Transposable elements—universal components of genomes—pose a major threat to genome integrity due to their mutagenic character. In all eukaryotic lineages small RNA pathways act as defense systems to protect the host genome against the activity of transposons. The central pathway in animals is the gonad-specific PIWI interacting RNA (piRNA) pathway, one of the most elaborate but also least understood small RNA silencing systems.
Here I propose to study the interplay between the piRNA pathway and chromatin biology in Drosophila with two aims: First, we will identify the factors and investigate the processes that underlie piRNA-guided silencing in the nucleus. Our objective is to understand how recruitment of an Argonaute protein to a nascent RNA mechanistically leads to the assembly of effector proteins that govern heterochromatin formation and transcriptional silencing. Second, we will study the biology of piRNA clusters, heterochromatic loci that encompass a library of transposon fragments and that act as the pathway’s memory system. Our goal is to uncover how a group of proteins—several of which are germline-specific variants of basic cellular factors—enable transcription within heterochromatin and control the downstream fate of the emerging non-coding RNAs.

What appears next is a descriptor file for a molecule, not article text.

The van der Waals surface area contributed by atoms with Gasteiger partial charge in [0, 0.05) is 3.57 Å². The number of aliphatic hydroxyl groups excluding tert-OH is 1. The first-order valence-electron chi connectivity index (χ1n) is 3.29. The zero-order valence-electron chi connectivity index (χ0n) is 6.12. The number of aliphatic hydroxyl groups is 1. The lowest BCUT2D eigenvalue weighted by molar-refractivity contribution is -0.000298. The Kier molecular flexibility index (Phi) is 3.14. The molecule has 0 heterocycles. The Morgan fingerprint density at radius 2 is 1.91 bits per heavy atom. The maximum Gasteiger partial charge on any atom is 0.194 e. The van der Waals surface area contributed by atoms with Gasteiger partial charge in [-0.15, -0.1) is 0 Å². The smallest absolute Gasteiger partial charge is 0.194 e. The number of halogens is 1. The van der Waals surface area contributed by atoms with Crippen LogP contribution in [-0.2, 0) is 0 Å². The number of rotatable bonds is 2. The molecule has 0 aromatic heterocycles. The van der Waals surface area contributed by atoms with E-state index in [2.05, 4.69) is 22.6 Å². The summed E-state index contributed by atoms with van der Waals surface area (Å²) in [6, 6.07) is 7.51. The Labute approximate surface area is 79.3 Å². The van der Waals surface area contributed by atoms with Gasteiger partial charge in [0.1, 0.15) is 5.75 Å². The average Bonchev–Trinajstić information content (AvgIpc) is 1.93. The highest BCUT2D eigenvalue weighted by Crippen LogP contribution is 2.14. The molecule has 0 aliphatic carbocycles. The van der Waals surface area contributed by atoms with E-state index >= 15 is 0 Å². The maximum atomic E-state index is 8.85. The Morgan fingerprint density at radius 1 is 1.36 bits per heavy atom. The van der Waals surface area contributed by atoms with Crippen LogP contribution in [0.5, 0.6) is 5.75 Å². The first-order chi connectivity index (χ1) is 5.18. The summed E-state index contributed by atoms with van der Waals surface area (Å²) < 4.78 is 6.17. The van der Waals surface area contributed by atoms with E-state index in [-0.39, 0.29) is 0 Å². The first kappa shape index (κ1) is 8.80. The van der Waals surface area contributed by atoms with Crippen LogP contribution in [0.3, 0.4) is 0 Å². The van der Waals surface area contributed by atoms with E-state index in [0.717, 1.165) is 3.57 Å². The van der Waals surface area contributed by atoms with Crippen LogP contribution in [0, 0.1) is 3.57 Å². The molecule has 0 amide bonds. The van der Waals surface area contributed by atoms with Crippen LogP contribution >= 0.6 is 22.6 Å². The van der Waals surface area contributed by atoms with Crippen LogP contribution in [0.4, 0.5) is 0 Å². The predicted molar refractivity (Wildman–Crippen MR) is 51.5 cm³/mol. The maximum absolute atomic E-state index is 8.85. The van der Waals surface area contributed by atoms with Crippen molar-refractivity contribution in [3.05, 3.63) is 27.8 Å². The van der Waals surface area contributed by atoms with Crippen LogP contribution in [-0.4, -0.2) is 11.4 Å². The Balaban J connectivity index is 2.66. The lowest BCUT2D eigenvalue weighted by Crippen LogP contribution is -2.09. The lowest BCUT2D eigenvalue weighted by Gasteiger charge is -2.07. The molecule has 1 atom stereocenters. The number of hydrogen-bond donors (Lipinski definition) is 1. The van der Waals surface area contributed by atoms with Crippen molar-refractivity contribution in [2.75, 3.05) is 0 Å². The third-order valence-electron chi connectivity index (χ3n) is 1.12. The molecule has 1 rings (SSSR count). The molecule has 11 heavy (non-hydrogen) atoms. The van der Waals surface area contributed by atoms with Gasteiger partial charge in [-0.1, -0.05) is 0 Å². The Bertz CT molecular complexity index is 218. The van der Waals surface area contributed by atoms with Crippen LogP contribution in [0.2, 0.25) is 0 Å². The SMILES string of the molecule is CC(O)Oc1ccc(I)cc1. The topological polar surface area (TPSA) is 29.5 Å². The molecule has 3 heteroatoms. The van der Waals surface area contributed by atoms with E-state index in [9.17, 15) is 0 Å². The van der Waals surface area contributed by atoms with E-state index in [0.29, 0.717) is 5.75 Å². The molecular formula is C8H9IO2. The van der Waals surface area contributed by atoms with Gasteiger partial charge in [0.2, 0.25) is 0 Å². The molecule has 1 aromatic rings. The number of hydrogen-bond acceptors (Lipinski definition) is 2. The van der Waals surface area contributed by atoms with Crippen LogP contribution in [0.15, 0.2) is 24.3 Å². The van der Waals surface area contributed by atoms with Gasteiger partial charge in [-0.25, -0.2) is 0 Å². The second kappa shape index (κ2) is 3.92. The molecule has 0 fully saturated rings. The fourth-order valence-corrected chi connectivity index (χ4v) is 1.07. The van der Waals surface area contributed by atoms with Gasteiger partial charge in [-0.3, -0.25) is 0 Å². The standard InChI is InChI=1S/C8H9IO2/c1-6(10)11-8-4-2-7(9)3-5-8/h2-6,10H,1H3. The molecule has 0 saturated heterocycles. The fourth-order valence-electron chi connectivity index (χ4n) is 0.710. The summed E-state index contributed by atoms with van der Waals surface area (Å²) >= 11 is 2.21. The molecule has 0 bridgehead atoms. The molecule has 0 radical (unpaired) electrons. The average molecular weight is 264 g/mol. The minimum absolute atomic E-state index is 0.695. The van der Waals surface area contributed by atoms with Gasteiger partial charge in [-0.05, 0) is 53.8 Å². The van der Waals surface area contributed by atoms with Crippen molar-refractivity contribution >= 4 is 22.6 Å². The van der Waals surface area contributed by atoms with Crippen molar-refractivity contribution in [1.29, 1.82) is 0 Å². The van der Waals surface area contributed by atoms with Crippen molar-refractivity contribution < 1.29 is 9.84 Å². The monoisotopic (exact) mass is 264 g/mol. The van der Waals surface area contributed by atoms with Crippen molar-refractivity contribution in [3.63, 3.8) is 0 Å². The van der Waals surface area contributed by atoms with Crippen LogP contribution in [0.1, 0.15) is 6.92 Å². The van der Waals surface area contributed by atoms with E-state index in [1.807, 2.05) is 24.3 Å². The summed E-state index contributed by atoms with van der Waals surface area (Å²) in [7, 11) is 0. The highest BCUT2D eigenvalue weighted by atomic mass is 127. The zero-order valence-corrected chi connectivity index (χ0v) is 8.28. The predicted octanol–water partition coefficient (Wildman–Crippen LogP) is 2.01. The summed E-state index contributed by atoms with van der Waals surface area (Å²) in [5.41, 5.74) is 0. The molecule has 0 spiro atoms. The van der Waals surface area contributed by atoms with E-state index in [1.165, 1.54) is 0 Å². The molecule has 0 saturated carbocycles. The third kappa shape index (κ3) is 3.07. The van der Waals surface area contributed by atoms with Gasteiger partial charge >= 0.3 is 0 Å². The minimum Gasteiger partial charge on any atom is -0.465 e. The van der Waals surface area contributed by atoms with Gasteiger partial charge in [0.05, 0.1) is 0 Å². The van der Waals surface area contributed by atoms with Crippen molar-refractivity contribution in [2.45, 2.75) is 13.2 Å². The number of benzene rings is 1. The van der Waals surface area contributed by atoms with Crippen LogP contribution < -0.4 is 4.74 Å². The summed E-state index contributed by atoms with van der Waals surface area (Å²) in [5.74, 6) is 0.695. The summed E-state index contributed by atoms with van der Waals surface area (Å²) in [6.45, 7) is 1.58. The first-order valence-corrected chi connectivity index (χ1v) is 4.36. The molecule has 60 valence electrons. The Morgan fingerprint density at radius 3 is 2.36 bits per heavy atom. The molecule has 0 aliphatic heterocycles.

Our work centers on the piRNA pathway in Drosophila ovaries, undeniably the model system at the forefront of the field. By combining the strength of fly genetics with the power of genome-wide approaches we will uncover how heterochromatin on the one hand governs silencing and how the piRNA pathway on the other hand exploits it to facilitate the transcription of piRNA precursors. This will reveal fundamental insights into the co-evolution of transposons and host genomes. At the same time, by studying the piRNA pathway’s intersection with chromatin biology and transcription, we expect to reveal new insights into basic principles of gene expression.
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